Christopher Nolan's 'Tenet' delayed indefinitely by virus
The studio this time didn't announce a new release date for the thriller
Christopher Nolan's Tenet, which had hoped to herald Hollywood's return to big theatrical releases, has yet again postponed its release due to the ongoing coronavirus pandemic.
Warner Bros. said Monday that Tenet will not make its August 12 release date. Unlike previous delays, the studio this time didn't announce a new target for the release of Nolan's much-anticipated $200 million thriller.
Tenet had already shifted from July 17, then July 31 and then Aug. 12. Nolan, a staunch advocate for the big-screen experience, has strenuously hoped that "Tenet" could lead the resumption of nationwide and global moviegoing.
But the surge of the virus across much of the US has upended the industry's aims for even a late-August return. Last week, California ordered its cinemas closed.
Warner Bros. Pictures Group chairman Toby Emmerich said the studio will soon share a new "2020 release date" for Tenet. It may be a much different rollout, with the film opening in staggered international release.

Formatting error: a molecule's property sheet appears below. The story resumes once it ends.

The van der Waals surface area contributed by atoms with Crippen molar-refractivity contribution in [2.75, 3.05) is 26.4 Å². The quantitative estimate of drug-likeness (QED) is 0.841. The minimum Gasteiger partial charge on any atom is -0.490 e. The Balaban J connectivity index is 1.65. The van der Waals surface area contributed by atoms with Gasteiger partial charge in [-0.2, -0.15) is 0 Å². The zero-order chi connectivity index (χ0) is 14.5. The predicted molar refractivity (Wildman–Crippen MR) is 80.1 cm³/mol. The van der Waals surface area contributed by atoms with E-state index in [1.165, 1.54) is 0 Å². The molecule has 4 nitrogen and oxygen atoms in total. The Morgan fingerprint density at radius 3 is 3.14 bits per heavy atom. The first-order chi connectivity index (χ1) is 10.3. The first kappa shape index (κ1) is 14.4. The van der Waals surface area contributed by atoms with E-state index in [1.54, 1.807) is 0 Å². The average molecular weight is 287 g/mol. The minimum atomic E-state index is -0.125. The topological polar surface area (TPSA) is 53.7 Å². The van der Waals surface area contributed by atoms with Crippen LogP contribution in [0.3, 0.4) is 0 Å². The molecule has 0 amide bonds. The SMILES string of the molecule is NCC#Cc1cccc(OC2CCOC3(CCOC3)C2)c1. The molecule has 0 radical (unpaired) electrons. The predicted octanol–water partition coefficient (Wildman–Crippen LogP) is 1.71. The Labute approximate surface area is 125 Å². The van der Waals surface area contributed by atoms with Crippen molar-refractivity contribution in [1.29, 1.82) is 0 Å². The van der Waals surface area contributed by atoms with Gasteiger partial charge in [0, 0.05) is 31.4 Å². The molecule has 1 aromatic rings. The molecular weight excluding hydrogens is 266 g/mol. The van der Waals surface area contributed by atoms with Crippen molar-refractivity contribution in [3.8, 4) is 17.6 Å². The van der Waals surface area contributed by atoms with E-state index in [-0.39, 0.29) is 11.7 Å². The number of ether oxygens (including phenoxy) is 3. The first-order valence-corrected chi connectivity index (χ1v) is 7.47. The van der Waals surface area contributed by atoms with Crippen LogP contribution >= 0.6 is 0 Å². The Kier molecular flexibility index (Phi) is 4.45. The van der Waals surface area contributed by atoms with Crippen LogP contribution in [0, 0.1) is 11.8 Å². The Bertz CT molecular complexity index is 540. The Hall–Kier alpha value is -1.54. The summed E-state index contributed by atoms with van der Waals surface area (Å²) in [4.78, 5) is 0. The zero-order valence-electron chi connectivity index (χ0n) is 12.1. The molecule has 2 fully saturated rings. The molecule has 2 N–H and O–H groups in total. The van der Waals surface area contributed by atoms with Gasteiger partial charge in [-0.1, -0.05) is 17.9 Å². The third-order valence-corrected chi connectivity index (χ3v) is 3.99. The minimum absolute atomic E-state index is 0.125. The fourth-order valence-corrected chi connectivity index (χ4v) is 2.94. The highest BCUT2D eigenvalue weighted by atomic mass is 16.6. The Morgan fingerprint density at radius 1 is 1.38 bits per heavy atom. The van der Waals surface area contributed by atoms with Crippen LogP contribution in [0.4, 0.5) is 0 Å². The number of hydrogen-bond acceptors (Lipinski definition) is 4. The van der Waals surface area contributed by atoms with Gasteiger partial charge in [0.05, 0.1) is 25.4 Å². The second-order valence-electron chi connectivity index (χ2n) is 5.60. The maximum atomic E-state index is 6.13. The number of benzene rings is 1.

"We are not treating Tenet like a traditional global day-and-date release, and our upcoming marketing and distribution plans will reflect that," said Emmerich.
Emmerich said the pandemic's spread has forced the studio to reevaluate its plans. Warner Bros. also shifted the horror sequel The Conjuring 3? from Sept. 11 to June 4, 2021.
"Our goals throughout this process have been to ensure the highest odds of success for our films while also being ready to support our theatre partners with new content as soon as they could safely reopen," said Emmerich. "We're grateful for the support we've received from exhibitors and remain steadfast in our commitment to the theatrical experience around the world."
Other films have planned their releases partially around the launch of Tenet. Walt Disney Co.'s Mulan remains scheduled for theatrical release on Aug. 21.
Movie theatres remain in a precarious limbo. Without new releases, U.S. indoor theatres and drive-ins that are open have played mostly older films and a smattering of smaller new releases.